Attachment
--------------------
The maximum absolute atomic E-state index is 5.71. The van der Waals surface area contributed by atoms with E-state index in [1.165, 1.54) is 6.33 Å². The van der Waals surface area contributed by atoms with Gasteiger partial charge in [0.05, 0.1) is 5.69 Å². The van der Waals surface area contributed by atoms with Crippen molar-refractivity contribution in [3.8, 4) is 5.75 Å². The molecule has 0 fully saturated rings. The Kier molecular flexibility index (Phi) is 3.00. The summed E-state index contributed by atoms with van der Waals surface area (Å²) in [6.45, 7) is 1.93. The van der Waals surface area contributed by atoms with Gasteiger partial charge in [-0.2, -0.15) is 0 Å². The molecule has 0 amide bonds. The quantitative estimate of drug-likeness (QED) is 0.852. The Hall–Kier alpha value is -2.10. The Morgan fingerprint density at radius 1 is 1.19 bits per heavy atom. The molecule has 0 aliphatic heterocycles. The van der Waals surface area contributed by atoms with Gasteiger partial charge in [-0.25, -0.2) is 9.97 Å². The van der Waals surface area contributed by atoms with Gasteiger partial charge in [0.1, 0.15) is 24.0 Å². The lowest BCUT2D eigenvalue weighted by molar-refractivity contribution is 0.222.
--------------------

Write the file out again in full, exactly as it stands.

The maximum absolute atomic E-state index is 5.71. The van der Waals surface area contributed by atoms with E-state index in [1.165, 1.54) is 6.33 Å². The van der Waals surface area contributed by atoms with Gasteiger partial charge in [0.05, 0.1) is 5.69 Å². The van der Waals surface area contributed by atoms with Crippen molar-refractivity contribution in [3.8, 4) is 5.75 Å². The molecule has 0 fully saturated rings. The Kier molecular flexibility index (Phi) is 3.00. The summed E-state index contributed by atoms with van der Waals surface area (Å²) in [6.45, 7) is 1.93. The van der Waals surface area contributed by atoms with Gasteiger partial charge in [-0.2, -0.15) is 0 Å². The molecule has 0 amide bonds. The quantitative estimate of drug-likeness (QED) is 0.852. The Hall–Kier alpha value is -2.10. The Morgan fingerprint density at radius 1 is 1.19 bits per heavy atom. The molecule has 0 aliphatic heterocycles. The van der Waals surface area contributed by atoms with Gasteiger partial charge in [-0.25, -0.2) is 9.97 Å². The van der Waals surface area contributed by atoms with Gasteiger partial charge in [0.1, 0.15) is 24.0 Å². The lowest BCUT2D eigenvalue weighted by molar-refractivity contribution is 0.222.